Clearly, being treated like a “rock-star” doesn’t suit Iain Murray. I don’t believe it suits most so-called Reformed rock stars. But the experience opened my eyes to the fact that a preacher doesn’t have to pursue rock star status to attain it. The conference-goers were the ones who made Iain Murray into a rock star, albeit an improbable one.
The “Reformed rock star” phenomenon is hardly new, nor is it the case that such men are always reluctant to “hold court” for admirers. For example, I recall a different conference in the 1990s, one at which a Reformed minister who was much better-known than Murray spoke. An all-day affair, the event featured a book signing hour, one of several markers of the celebrity status of the man we’d all come to hear.
Discussion of Reformed rock stars has been heating up, fueled most recently by differences of opinion over the increasing use of the multi-site model in Reformed churches.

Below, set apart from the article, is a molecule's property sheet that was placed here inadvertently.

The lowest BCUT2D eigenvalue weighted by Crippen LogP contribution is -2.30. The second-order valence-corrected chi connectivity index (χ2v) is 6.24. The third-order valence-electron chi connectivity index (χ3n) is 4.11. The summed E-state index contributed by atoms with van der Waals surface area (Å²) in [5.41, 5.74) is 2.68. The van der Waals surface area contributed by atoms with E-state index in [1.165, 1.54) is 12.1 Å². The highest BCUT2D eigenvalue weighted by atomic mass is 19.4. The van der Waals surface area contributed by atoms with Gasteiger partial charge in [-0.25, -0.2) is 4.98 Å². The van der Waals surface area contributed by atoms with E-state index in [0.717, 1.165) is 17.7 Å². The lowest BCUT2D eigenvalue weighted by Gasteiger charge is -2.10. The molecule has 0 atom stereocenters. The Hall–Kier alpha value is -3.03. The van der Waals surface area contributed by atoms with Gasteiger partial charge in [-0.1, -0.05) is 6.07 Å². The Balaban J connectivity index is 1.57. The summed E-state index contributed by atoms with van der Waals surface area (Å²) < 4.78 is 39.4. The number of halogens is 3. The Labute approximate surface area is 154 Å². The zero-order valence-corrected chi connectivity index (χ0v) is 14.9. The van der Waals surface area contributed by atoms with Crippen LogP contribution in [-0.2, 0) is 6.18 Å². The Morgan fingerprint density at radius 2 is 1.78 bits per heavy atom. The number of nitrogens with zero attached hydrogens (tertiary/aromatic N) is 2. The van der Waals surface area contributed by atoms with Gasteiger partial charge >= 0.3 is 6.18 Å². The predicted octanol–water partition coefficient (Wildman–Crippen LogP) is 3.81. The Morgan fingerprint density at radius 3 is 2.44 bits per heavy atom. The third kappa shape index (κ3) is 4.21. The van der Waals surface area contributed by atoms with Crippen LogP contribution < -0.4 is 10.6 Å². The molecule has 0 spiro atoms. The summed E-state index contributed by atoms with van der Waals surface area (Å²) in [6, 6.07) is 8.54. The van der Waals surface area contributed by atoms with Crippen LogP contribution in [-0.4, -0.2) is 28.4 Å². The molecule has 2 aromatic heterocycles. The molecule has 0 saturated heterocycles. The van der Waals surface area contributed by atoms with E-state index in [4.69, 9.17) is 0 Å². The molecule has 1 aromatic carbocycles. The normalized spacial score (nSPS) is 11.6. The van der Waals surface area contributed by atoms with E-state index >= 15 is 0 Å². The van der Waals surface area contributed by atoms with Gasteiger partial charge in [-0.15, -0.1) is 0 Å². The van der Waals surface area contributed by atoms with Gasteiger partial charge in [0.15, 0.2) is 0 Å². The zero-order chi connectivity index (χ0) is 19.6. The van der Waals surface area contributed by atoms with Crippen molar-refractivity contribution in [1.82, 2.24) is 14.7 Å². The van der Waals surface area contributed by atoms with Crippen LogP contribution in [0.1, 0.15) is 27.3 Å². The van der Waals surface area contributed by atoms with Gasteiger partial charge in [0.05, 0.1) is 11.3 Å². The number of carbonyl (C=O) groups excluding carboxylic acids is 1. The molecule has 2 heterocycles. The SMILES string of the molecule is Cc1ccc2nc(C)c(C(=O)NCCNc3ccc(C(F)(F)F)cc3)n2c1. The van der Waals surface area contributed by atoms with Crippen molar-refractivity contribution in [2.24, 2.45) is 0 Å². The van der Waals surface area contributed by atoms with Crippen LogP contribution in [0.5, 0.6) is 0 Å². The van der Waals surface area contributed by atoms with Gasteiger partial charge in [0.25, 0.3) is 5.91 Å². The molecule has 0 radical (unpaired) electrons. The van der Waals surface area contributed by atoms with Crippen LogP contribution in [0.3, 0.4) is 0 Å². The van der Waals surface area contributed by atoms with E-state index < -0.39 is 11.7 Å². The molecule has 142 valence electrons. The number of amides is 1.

Multi-site churches usually begin as a single church with a successful, dynamic preacher. As the seating capacity of the church’s meeting venue is reached, other locations or “campuses” are established, where worshippers gather for a service that is led mostly by on-site pastors, but in which the sermon is preached by the more dynamic chap. There are variations in the model: in some instances, the “rock star” preacher commutes from campus to campus, delivering the sermon and departing mid-service to head to the next venue. In other instances, the more-dynamic minister’s sermon is beamed in via video feed.
Recently a group of Reformed Baptist pastors had a sort of debate about the multi-site model, to no obvious conclusion. In the midst of the discussion, Thabiti Anyabwile made a remark that I think failed to get the attention it deserved.